How does the client get to know how many hours we worked if I work at my place?

Even if I am ethical, and don't fake my number of hours, how can I help the client believe it?


5 Answers 5


That's a good question, but I don't think there's any purely logical answer to it. A surprising amount of business is still conducted on the honor system (with each side taking different things on trust). I have freelanced primarily in editing for print publications, and a little bit in design and writing. Some of my clients want an hourly fee, and others want a per-word or project fee. Some who work with hourly fees put a cap on the number of hours I can claim. Sometimes there's an arrangement that if I think I'm going to go over the maximum, I should talk it over with them, and if there's a good reason, they'll usually increase the hours. I'm sure if I spent a ridiculous number of hours on an easy project, a client would just not hire me again. I have never had anyone ask me to prove how many hours I spent on a task. Really, if a client wanted some kind of proof of hours, it would be up to them to ask for it at the start. No matter what payment system you use, somebody is taking a risk. I think it's just one of the ways freelancing is different from staff work. In the long run, both freelancer and client are asking "does this benefit me, and is it worth what I put in?" as long as the answers are "yes," the exact number of hours may not matter.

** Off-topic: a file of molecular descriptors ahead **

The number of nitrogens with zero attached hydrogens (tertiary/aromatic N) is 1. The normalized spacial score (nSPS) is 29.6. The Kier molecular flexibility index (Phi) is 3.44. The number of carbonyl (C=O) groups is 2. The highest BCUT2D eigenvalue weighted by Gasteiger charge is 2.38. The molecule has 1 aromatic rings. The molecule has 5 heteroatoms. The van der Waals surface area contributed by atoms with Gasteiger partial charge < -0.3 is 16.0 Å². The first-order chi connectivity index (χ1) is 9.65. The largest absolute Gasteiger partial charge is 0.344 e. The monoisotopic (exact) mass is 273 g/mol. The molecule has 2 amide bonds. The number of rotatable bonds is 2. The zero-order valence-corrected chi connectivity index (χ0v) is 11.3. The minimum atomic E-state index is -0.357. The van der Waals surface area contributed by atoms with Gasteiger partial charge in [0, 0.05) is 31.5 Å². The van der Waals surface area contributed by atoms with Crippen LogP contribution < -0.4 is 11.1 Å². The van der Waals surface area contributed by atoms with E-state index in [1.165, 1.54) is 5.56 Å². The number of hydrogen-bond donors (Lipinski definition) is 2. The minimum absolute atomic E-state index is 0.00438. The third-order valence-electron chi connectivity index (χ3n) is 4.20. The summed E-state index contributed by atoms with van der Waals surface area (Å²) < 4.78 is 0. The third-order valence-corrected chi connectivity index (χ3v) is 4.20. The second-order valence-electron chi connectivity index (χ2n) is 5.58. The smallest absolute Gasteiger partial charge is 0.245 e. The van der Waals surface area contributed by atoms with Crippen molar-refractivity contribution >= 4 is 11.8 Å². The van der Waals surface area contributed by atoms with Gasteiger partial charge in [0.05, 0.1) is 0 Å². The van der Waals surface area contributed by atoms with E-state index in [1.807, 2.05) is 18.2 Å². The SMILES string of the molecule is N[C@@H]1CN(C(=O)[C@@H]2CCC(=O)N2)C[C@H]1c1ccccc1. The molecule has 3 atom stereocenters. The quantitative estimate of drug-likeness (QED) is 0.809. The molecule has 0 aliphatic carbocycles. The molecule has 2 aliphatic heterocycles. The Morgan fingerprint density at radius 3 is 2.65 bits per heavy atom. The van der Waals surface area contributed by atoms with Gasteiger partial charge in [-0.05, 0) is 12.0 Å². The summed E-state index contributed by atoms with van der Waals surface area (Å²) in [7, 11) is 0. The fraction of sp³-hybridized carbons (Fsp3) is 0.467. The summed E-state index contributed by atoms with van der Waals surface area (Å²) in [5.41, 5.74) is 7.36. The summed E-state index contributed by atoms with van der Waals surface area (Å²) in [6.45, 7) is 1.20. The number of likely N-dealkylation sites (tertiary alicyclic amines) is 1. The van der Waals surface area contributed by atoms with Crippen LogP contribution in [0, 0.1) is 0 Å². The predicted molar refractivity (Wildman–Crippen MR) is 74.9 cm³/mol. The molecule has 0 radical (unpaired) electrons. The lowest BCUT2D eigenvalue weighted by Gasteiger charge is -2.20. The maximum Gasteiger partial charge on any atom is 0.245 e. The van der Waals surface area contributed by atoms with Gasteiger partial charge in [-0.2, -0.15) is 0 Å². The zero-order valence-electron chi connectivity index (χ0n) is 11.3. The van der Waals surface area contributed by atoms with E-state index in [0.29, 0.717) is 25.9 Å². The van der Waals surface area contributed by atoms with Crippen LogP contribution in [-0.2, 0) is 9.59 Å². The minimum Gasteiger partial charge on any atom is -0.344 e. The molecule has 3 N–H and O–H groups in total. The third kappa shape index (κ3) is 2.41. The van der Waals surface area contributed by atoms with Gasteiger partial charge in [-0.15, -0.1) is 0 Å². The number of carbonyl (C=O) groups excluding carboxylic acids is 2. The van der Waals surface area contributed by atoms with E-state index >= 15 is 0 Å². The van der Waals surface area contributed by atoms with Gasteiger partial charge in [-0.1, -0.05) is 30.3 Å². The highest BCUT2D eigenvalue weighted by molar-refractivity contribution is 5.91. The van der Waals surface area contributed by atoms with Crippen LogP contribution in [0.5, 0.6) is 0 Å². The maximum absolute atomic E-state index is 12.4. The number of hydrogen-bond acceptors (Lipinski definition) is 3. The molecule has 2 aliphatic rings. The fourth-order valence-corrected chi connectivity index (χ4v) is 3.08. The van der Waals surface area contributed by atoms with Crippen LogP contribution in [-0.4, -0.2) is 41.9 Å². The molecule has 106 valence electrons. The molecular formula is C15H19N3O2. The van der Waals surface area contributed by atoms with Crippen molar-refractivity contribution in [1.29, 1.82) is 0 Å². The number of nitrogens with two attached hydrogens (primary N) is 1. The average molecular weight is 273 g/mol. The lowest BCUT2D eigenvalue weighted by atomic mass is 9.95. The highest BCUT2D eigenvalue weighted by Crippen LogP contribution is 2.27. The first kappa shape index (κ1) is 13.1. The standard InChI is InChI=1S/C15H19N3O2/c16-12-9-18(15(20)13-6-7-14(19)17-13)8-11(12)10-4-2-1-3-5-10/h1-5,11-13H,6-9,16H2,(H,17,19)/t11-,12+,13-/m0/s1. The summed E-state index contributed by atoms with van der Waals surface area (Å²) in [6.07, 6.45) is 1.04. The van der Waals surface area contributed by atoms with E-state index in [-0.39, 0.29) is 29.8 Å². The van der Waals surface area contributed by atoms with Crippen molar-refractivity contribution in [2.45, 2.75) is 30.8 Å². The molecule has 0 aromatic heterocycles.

• That is definitely going to help me out. Thanx. Commented Feb 2, 2014 at 21:12

As guys suggested above, you can use time tracking tools to take snapshot of your desktop and to track time. But even then it will prove that you only worked. For example, a client will look at 8 hours of desktop snapshots without knowing what you did.

So far, the best mechanism I came across is a system of estimation and approval. How does it work? You make a list of features, then you estimate price (or work hours) for each ticket. The client can verify estimation with anyone if he wants. The thing is that you don't start working on a task before the client gave you green light. This way, if he's ready to finance implementation of a feature X which takes Y hours, then you don't have to prove yourself. You can be honest and tell him if it took less time or you can simply charge him estimated work hours. As we all know that some tasks you will finish sooner and some later. In the end, no one is on loss.

  • +1. Estimation is certainly easier to do for some types of work than it is for others. Software project estimations are notoriously hard, but here are a bunch of questions that may help with that: stackoverflow.com/questions/tagged/….
    – David
    Commented Feb 4, 2014 at 23:01

One way to prove the number of hours you work - and build trust with your clients - is to use a time tracker. Most kinds of freelancing / small business accounting software such as FreshBooks or QuickBooks (both available in the US) have some support for this built in.

I've also tried some free, standalone time tracker applications such as Chrometa and Toggl. Of those, I found Toggl easier to use because it feels more natural to use it. You can tell Toggl, "I'm doing work for this client now" or "I'm doing this kind of work for this client now" and the clock just runs until you tell it to stop. So it is easier to account for time that you work offline that way. (As a UX designer I spend a good deal of time sketching, so that is not on the computer.) Toggl also sends you an email if you leave the clock running longer than a certain amount of time like 8 hours or 24 hours.